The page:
Musically, I ‘swung’ the whole thing and had a lot of fun messing with the new textures and synth layers throughout the track – (I don’t think I’d even met Serum when I made the first version) and bringing ‘Felid’s sound into the mix. That piano motif is still there, but less prevalently and with a bigger focus on allowing the dynamics of the other instruments and vocals to play their own part. I’m really excited to perform this one live with a few other people involved – it’s definitely going to mean a lot to me!”



“This track was definitely something I kind of ‘found’ as I was creating it. Sometimes I have a general sense of where the song is going before I sit down to make it, but with this one all I had was those first synth ‘drops’ I had created, and that I wanted strings in there somewhere. It’s also a different one because I think I wrote the lyrics as I was creating the track, which usually happens well after the structure is done. So that did a great job of feeding something different (e.g. the piano mid-section, leading into the lo-fi house build, etc) than what I usually go for.

At the time, my partner and I had just gone long-distance and I was feeling that loss of time together. It was definitely a love-letter to them, as well as something for me to focus on so that I didn’t let myself get too down. Once again, Drew Morgan brought his magic on the cello parts and the rest of it was just a case of trying to balance the subtlety of the lyrical context with the musical dynamics and the introduction of the percussive elements. I think I learned the most from this track because it was such a different way of working for me. Definitely want to explore this freedom a little more moving forward, and not stick myself into such tight boxes structurally.”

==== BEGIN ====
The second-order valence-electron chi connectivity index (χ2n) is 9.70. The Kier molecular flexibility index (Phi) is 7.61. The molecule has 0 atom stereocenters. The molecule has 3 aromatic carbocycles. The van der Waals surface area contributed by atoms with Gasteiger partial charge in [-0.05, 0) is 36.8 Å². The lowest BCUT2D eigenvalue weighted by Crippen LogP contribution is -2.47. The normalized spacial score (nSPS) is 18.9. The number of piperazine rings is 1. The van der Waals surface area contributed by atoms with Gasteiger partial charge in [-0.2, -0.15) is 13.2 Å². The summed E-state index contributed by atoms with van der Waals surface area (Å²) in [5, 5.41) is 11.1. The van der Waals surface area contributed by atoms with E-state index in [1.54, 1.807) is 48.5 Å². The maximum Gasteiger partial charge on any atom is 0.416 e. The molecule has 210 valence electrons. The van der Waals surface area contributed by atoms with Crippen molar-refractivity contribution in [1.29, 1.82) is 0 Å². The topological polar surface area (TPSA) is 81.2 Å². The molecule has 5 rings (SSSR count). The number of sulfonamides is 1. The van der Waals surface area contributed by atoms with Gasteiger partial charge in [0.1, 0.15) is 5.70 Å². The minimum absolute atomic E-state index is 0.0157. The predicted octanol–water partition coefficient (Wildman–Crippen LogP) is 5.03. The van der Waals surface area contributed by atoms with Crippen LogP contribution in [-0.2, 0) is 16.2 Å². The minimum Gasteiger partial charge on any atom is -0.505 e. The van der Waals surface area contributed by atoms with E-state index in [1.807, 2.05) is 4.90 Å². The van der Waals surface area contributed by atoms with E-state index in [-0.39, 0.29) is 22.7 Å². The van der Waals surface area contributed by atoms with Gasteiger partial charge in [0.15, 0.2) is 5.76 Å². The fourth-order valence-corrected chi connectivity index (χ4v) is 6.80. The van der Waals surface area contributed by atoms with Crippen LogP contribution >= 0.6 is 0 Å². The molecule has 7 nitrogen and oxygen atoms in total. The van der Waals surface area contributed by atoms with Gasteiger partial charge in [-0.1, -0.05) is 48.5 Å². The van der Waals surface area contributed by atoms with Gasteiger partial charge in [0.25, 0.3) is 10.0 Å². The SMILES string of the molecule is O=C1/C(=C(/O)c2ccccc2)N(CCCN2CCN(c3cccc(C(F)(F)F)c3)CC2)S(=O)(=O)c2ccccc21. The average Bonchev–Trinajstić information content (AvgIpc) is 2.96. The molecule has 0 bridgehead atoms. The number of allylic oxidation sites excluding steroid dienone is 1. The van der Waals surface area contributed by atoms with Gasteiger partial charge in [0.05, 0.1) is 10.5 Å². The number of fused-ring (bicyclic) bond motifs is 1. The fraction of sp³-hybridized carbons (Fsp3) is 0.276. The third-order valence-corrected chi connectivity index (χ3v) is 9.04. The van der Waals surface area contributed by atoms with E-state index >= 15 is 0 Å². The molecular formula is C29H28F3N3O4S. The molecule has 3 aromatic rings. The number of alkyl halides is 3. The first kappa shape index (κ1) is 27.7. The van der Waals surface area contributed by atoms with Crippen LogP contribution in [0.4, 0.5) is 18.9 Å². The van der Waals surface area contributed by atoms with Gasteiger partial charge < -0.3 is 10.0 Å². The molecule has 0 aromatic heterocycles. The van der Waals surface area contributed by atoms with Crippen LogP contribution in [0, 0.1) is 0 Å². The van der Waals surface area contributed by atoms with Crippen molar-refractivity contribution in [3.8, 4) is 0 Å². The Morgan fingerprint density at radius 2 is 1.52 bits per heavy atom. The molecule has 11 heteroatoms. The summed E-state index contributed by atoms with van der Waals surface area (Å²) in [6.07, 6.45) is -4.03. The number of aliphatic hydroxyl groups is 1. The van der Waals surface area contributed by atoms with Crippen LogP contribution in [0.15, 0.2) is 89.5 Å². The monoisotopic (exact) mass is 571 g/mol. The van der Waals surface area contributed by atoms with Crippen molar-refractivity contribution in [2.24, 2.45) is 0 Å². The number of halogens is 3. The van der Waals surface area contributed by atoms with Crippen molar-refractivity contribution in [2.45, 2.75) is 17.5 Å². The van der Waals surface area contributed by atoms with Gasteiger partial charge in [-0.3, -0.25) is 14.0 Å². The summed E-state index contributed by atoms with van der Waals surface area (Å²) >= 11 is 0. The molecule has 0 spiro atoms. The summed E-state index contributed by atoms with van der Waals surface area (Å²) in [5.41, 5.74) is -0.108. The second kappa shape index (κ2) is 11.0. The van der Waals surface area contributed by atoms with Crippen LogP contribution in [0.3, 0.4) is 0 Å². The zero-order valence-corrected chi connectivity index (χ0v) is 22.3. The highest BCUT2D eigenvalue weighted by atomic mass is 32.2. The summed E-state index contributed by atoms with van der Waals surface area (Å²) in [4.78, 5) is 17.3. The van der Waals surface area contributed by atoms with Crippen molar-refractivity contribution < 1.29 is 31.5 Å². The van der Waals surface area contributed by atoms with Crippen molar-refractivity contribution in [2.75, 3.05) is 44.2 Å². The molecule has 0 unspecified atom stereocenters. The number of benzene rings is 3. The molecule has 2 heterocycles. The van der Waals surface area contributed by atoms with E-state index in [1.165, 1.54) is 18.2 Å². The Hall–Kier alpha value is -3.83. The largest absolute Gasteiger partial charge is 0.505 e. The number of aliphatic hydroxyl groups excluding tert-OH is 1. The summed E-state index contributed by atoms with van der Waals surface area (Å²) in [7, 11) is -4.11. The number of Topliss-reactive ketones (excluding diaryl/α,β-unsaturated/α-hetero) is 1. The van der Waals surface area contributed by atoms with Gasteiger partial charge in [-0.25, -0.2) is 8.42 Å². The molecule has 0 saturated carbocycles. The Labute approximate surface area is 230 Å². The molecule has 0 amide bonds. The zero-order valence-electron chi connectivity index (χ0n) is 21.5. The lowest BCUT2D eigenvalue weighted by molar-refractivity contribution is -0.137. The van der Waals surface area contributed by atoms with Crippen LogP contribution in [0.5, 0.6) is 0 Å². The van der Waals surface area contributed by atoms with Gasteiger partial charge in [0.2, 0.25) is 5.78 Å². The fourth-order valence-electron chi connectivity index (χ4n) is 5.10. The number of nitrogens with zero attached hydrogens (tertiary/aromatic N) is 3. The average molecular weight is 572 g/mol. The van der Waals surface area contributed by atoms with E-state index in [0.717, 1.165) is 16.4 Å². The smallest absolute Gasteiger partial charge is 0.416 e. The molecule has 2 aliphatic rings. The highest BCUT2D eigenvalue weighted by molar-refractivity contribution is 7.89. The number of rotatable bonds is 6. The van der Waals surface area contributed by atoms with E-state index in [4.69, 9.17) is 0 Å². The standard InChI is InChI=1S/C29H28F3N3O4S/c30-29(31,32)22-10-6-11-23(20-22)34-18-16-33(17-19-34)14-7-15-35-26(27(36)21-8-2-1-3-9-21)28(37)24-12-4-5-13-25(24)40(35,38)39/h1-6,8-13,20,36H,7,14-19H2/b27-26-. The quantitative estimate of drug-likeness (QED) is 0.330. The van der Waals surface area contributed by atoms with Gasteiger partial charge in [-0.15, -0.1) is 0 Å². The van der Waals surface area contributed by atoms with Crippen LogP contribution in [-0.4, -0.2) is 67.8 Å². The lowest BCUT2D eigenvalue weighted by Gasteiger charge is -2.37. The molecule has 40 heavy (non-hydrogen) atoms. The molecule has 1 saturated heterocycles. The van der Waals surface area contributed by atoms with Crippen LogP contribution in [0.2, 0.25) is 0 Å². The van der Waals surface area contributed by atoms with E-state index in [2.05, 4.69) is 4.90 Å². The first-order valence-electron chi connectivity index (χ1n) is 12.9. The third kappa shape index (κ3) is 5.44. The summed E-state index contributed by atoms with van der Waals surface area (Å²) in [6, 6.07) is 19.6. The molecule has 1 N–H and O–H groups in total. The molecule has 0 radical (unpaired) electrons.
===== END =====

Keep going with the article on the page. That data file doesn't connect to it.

How To Fly

“I can’t say too much about this track – it’s one of those ones that fell together. Again, I knew I wanted it a little slower and with some heavy orchestral/film score-like elements, and that I wanted it in a major key (something that’s somewhat rare in my music usually!). But more than anything I just wanted to create something beautiful, that someone could listen to when they were feeling at peace, or in love, or like they didn’t need to be anywhere else.

The production on both the musical/percussive elements as well as the vocals was deliberately softer and less obtrusive than the other tracks so that it could just sit in the background and not try to grab too much attention. Some of my favourite tracks are ones that I only realised years later were really subtly complex without showing it off. I think there’s a real nuance to this that I’d love to try and grab onto and run with. The meaning of the lyrics of this one is a little less obvious than the others, but the notion is of someone else pushing me to make myself better by simply being amazing themselves. I’m pretty fortunate to have some incredible people like this in my life!”

Felid’s new EP Knowing You, Part Two is out now.